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The bid is in for the NCAA Champions game

We are officially bidding on the new Champions Bowl, the 2014 replacement for the BCS Championship Bowl, for Reliant Stadium. We heard about this in July, and it makes sense that Houston was solicited for a bid and that we’d go through with it. Mostly I’m noting this because I was amused by the following in the story:

The bid for the Champions Bowl is for 12 years and includes being a semifinal site four times, said Heather Houston, executive director of the Meineke Car Care Bowl of Texas.

Houston declined to disclose the terms of the bid – a joint effort between the city of Houston, the Harris County-Houston Sports Authority and Lone Star Sports & Entertainment – but said “it’s really competitive.”

“We’re really honored and very proud of the bid that we’ve put forth,” Houston said. “We feel like it’ll stack up against any other market.”

Part of the reason for submitting a bid, Houston said, is the city’s “proven track record” of hosting a postseason bowl game and major sporting events. Reliant Stadium was the site of the 2004 Super Bowl and the 2011 NCAA men’s Final Four. A bowl game, currently the Meineke Car Care Bowl of Texas, has been played at the stadium since 2006.

“We felt like we have just as strong a chance as anyone else,” Houston said. “The only thing we don’t have going for us is the history, but we have a lot of other things that make up for that.”

Am I the only one who read that and had a brief moment where it seemed like the city of Houston had come to life and begun speaking for itself? I’m thinking this is one of those time when the Chron should have adopted the NY Times style guide and referred to the spokesperson as “Ms. Houston”, which might have made the whole thing seem a bit less surreal. Be that as it may, I hope the bid is well-received.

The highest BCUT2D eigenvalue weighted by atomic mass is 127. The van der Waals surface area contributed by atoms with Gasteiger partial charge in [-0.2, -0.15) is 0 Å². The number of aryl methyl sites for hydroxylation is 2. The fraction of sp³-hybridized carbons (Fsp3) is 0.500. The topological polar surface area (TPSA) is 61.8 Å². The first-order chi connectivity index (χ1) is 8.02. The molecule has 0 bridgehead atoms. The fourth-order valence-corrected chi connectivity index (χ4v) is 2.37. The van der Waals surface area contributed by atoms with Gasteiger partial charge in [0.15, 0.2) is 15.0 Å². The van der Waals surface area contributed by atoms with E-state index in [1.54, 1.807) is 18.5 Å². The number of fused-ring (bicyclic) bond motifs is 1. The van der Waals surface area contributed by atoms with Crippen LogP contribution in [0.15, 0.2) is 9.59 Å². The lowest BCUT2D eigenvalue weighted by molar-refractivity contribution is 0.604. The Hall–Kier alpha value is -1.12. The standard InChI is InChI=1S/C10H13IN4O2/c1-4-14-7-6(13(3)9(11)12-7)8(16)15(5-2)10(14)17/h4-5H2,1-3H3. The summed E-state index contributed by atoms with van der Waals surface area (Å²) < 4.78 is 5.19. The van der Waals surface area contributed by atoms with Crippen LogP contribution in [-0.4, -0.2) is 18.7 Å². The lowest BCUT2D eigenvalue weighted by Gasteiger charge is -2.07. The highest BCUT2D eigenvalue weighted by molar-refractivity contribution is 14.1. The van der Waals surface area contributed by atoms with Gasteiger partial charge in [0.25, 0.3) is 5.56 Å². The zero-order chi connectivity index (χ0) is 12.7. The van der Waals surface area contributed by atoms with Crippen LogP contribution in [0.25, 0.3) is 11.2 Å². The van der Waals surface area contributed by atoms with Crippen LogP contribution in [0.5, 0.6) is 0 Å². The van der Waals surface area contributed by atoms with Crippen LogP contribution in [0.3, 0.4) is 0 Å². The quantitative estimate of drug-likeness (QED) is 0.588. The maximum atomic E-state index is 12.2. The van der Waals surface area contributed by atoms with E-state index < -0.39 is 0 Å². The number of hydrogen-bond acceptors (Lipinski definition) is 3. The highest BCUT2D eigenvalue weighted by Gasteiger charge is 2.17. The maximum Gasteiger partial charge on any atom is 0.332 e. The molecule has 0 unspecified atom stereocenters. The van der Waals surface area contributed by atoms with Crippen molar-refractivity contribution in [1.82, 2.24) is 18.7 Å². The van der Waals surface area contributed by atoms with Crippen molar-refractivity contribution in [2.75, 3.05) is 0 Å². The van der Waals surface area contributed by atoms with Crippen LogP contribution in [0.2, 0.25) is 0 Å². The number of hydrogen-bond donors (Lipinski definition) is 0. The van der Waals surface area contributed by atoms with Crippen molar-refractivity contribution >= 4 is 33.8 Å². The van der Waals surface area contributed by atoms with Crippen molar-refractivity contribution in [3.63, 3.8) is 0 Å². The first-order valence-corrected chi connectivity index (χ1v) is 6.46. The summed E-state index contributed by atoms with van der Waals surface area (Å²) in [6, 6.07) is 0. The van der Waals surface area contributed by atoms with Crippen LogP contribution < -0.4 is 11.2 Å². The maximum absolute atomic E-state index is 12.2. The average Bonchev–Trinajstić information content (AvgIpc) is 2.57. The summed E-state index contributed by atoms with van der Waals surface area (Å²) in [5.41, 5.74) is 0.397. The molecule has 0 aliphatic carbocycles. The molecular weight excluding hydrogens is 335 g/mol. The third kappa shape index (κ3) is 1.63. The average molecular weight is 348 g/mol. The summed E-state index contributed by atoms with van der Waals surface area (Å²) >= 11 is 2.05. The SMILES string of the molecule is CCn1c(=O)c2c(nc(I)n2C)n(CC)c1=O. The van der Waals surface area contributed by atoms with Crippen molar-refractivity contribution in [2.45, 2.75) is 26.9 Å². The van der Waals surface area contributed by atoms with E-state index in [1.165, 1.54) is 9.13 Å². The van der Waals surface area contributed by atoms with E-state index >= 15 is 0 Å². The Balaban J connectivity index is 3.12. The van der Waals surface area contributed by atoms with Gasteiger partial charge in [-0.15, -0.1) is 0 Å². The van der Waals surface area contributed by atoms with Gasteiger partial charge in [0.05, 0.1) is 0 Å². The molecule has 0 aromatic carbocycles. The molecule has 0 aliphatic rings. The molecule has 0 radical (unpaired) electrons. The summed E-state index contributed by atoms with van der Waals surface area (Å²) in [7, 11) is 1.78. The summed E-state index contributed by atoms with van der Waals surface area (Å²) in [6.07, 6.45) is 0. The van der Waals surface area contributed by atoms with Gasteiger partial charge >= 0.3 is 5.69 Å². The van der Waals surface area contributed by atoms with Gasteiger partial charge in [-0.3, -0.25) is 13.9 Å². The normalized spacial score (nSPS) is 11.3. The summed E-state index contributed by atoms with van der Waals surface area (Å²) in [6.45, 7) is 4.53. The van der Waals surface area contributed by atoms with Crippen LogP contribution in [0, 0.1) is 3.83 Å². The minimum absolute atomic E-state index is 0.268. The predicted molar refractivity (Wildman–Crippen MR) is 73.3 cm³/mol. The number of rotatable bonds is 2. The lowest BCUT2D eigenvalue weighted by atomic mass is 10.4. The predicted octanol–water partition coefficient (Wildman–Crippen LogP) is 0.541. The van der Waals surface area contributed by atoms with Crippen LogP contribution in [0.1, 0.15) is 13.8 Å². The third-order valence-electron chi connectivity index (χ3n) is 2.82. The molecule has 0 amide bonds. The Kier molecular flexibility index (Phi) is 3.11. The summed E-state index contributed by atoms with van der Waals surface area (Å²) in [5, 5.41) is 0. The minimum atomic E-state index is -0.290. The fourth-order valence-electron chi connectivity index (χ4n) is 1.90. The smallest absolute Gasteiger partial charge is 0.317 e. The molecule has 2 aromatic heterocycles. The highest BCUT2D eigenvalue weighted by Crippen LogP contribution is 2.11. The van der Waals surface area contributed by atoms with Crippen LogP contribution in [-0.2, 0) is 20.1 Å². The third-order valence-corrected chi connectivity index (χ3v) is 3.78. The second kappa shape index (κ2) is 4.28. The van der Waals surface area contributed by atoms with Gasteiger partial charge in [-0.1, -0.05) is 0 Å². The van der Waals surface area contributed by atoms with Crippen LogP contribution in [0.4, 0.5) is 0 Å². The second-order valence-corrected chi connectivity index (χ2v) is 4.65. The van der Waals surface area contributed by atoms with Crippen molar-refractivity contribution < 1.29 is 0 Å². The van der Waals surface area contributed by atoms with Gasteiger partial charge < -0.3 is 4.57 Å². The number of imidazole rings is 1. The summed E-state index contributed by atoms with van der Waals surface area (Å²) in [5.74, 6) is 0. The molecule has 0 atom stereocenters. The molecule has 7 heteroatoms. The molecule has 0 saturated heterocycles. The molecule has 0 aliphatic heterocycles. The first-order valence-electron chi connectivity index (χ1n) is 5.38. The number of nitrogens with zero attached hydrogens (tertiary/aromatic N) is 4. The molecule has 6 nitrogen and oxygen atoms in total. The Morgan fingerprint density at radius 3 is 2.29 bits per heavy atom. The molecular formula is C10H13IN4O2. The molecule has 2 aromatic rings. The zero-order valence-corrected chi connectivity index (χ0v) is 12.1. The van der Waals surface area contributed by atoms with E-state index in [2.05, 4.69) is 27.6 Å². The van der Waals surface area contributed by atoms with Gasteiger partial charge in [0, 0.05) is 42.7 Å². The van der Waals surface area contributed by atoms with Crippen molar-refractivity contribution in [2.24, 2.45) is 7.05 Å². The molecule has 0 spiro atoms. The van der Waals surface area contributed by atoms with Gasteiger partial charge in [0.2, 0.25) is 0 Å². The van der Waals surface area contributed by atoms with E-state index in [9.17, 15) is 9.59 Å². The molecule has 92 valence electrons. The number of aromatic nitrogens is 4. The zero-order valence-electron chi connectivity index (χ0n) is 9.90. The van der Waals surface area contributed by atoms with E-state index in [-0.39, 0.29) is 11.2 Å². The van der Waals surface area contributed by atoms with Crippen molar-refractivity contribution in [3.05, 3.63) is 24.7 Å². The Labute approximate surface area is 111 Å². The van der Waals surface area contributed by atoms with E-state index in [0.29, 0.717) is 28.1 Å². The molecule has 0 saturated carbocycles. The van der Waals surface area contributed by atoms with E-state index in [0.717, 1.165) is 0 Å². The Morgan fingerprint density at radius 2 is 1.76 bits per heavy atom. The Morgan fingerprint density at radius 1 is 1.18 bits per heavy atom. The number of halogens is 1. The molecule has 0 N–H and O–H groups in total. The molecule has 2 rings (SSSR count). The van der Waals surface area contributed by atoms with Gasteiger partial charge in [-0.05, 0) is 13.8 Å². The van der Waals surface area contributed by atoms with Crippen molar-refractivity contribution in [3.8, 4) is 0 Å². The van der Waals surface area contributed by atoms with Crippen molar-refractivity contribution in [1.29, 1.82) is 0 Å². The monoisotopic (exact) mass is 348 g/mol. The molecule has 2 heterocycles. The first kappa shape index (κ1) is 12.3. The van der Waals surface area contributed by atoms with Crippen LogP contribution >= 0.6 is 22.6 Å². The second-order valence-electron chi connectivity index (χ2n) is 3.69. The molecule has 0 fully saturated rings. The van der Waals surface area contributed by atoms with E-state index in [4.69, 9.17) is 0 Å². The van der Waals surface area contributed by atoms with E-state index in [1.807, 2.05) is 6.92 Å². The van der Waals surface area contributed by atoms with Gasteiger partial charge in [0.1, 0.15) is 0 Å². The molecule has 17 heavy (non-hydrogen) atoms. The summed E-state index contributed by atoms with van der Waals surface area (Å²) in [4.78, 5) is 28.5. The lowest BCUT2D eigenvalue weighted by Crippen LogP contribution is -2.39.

The BCS blahs

Were you thinking that the BCS bowl lineup this year was a bit of a snoozefest? You weren’t alone if so.

Ticket sales for some of those games — the Orange, Sugar, Rose and Fiesta bowls — have been sluggish, and ratings generally have been lukewarm for matchups that haven’t gotten the casual fan excited.

“We have to find a way to revitalize the market place,” Sugar Bowl executive director Paul Hoolahan said.

The ratings for Hoolahan’s game were down a touch, from 8.5 last year when the game was on Fox to 8.4 this season, ESPN’s first as the TV home of the BCS — though the Superdome in New Orleans was filled to capacity Tuesday for BCS-newcomer Arkansas and Ohio State, one of college football’s glamour programs and a reliable draw with its enormous alumni base.

The Fiesta Bowl and the Orange Bowl had more serious issues.

The Fiesta Bowl on Jan. 1 between Oklahoma and Connecticut drew a 6.7 rating, down 22 percent from last year, and UConn sold only about 5,000 of the 17,500 tickets the school was required to buy from the organizers.

Attendance at the University of Phoenix Stadium in Glendale, Ariz., was 67,232, about 6,000 below capacity for the game.

At the Orange Bowl in Miami, Stanford and Virginia Tech drew a 7.1 overnight rating, down from last year’s 7.2 for Georgia Tech-Iowa, and the attendance of 65,453 was about 9,000 below capacity at Sun Life Stadium as neither team came close to selling its allotment of 17,500 tickets.

Perhaps if there were some way to make each game more important. You know, by making them part of a quest for something bigger. I’m sure someone can think of a system that could accomplish that. See this NYT story about PlayoffPAC for more.

From the “If at first you don’t succeed, lower your standards” department

Too many bowl games, (maybe) not enough bowl-eligible teams.

The NCAA’s football postseason licensing subcommittee might have to alter eligibility rules for playing in the postseason depending on how the season plays out.